It’s time to plan your 2020 choice: Aeroplan or Air Canada’s new loyalty program?
Air Canada and the popular Aeroplan loyalty program are breaking up in 2020. For now, nothing changes and your miles are safe.
But that doesn’t necessarily mean you should put your seat back and relax. You may want to consider making some strategic moves and decide where your loyalties lie.
“You need to start getting an idea, planning what you’re going to do for the future,” says rewards expert Patrick Sojka.
Come June 30, 2020, Air Canada is launching its own loyalty program. From that date forward, passengers earning miles by flying Air Canada will only be able to use them in the airline’s program.
According to Air Canada’s website, Aeroplan members should still be able to redeem separate miles earned in that program for Air Canada flights. However, they won’t be able to use Areoplan points for flights with the airline’s rewards partners including Lufthansa, United, and Air China.
So if you’re aiming to redeem points for a seat on a partner airline, you may want to plan ahead, says Sojka, of Calgary-based resource site Rewards Canada.
“Now’s the time to start using up those miles because we don’t know what the future holds.”
Where do your loyalties lie?
Many of the details about Air Canada’s new program and what Aeroplan will do in response are still up in the air. But some members have already started making plans and even choosing sides.
Ottawa-based travel blogger Anshul Singh plans to burn through his remaining Aeroplan points and convert to Air Canada’s loyalty program.
“I’m just counting down to 2020 to hear more about this new program and switch over,” says the frequent flyer.
Singh hopes Air Canada will offer members more flight options.
“Air Canada will have complete control over the inventory and how many flights they can release,” he says. “If it’s done right, Air Canada can really hit a home run with this one.”
Singh also uses a TD Aeroplan rewards credit card to earn points, but he says that won’t deter him from switching. That’s because he believes Air Canada will partner with a bank to offer a rewards credit card.
“I may have to let go of my TD card,” says Singh
Sticking with Aeroplan
Gobinder Brar in Brampton, Ont., has also chosen sides: He plans to stick with Aeroplan — as long as he can still get his money’s worth.
“My main concern is that my points don’t get devalued, because I have a lot and I need to spend them,” says Brar.
The software consultant used to travel a lot of work and has stockpiled a whopping 300,000 Aeroplan points.
Now he often redeems his miles for gift cards at retailers like Costco. Besides flights, Aeroplan offers an array of merchandise rewards.
“I do like the fact I can get more variety of stuff with my points,” he says.
Brar mainly collects his miles not by flying but by getting gas at Esso — a partnering retailer with Aeroplan. Now that Air Canada is leaving the nest, Brar hopes that Aeroplan may sign up more retailers.
“If Aeroplan would go out and offer the ability to accumulate miles at more places, that would definitely be a benefit,” he says.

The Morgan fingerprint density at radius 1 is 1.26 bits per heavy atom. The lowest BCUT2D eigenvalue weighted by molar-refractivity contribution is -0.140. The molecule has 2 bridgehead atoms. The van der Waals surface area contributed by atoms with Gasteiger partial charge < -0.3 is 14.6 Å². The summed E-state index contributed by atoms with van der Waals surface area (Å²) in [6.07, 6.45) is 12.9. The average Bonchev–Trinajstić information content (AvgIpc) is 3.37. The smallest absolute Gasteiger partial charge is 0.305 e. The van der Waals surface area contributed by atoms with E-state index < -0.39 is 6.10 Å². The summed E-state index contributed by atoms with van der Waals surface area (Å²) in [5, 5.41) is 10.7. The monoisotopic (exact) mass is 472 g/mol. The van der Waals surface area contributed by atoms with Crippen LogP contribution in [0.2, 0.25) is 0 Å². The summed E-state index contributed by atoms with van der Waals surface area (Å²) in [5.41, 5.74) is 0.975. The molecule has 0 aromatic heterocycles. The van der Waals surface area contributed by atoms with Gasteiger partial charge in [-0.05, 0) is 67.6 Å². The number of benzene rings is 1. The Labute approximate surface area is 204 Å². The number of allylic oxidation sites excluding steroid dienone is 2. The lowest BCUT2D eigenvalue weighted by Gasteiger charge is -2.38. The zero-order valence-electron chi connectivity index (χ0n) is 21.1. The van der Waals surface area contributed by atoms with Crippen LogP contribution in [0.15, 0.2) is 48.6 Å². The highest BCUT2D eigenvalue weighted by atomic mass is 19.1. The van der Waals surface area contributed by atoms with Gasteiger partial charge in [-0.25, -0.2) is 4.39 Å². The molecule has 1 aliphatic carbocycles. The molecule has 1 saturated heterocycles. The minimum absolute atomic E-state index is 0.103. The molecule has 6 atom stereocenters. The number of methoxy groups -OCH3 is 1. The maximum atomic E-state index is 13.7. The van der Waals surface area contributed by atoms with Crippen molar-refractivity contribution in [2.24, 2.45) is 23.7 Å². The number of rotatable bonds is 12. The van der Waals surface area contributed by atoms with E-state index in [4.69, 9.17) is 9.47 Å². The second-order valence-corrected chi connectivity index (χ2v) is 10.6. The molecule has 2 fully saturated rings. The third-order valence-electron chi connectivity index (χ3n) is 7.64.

Taking the best offer
Because Air Canada miles and Aeroplan miles apparently won’t be transferable, some people may decide to pledge allegiance to both programs.
Aeroplan member Len Dvorkin believes it’s smarter to stick with one, although he hasn’t made up his mind which way he’ll go.
“I see myself focusing on which one is best,” says Dvorkin
He has just cashed in more than 200,000 Aeroplan miles for a trip to Europe with his wife. It involves multiple stops and two partner carriers — Lufthansa and Polish Airlines — to make all his destinations.
But Dvorkin isn’t too concerned about Air Canada’s claim that Aeroplan members won’t be able to access partner airlines come 2020.
“I’m not panicking about that one because they will fix it. It is too important a feature,” says Dvorkin who lives in Thornhill, Ont.
Aimia, the parent company of Aeroplan, told CBC News that it’s already considering new partners, although it did not specify which ones.
“We are very confident we’ll have alternative ways for members to use their miles,” said Aimia’s group chief executive, David Johnston.
He added that with five million active members buying up around $700 million worth of airline seats every year, it shouldn’t be difficult for Aeroplan to make new friends.
“There’s a very attractive membership base for other companies to want to partner with us.”
Still time for a deal?
Dvorkin also isn’t convinced that in 2020 he won’t be able to combine his Aeroplan miles with miles earned by flying Air Canada. “I wouldn’t be surprised,” he says if Air Canada and Aeroplan reach some kind of agreement.
He hopes that with increased competition, either Air Canada or Aeroplan might lower some of the fees for booking a flight using miles.
In 2014, CBC News interviewed Dvorkin after he got stuck paying $2,565 in added charges when using Aeroplan points for three round-trip Air Canada tickets from Toronto to Milan.
“Maybe they’ll be a little bit of healthy competition for our attention,” he says.
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